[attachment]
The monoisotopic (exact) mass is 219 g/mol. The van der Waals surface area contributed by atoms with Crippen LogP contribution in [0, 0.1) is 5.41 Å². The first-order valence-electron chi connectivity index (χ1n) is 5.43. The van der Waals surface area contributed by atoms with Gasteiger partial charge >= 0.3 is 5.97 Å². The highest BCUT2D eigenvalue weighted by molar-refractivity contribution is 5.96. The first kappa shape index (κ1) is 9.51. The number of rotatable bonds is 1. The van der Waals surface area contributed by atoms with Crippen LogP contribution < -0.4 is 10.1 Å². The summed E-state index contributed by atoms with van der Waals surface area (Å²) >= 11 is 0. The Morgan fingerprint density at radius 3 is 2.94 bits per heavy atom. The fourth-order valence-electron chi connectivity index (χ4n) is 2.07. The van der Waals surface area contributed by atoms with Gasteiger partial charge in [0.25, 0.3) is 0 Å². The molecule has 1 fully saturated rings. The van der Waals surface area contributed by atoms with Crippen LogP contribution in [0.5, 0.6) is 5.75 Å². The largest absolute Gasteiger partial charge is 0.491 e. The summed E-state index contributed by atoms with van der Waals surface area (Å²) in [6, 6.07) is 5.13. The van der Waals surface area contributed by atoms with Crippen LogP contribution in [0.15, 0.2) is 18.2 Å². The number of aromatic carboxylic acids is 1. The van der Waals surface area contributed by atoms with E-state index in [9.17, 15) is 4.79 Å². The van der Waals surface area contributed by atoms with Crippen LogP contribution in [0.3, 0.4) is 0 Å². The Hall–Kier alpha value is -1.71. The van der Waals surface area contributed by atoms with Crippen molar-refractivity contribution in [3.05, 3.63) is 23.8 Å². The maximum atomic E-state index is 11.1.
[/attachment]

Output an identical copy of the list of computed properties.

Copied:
The monoisotopic (exact) mass is 219 g/mol. The van der Waals surface area contributed by atoms with Crippen LogP contribution in [0, 0.1) is 5.41 Å². The first-order valence-electron chi connectivity index (χ1n) is 5.43. The van der Waals surface area contributed by atoms with Gasteiger partial charge >= 0.3 is 5.97 Å². The highest BCUT2D eigenvalue weighted by molar-refractivity contribution is 5.96. The first kappa shape index (κ1) is 9.51. The number of rotatable bonds is 1. The van der Waals surface area contributed by atoms with Crippen LogP contribution < -0.4 is 10.1 Å². The summed E-state index contributed by atoms with van der Waals surface area (Å²) >= 11 is 0. The Morgan fingerprint density at radius 3 is 2.94 bits per heavy atom. The fourth-order valence-electron chi connectivity index (χ4n) is 2.07. The van der Waals surface area contributed by atoms with Gasteiger partial charge in [0.25, 0.3) is 0 Å². The molecule has 1 fully saturated rings. The van der Waals surface area contributed by atoms with Crippen LogP contribution in [0.5, 0.6) is 5.75 Å². The largest absolute Gasteiger partial charge is 0.491 e. The summed E-state index contributed by atoms with van der Waals surface area (Å²) in [6, 6.07) is 5.13. The van der Waals surface area contributed by atoms with Crippen LogP contribution in [0.15, 0.2) is 18.2 Å². The number of aromatic carboxylic acids is 1. The van der Waals surface area contributed by atoms with E-state index in [9.17, 15) is 4.79 Å². The van der Waals surface area contributed by atoms with Crippen LogP contribution in [0.3, 0.4) is 0 Å². The Hall–Kier alpha value is -1.71. The van der Waals surface area contributed by atoms with Crippen molar-refractivity contribution in [3.05, 3.63) is 23.8 Å². The maximum atomic E-state index is 11.1.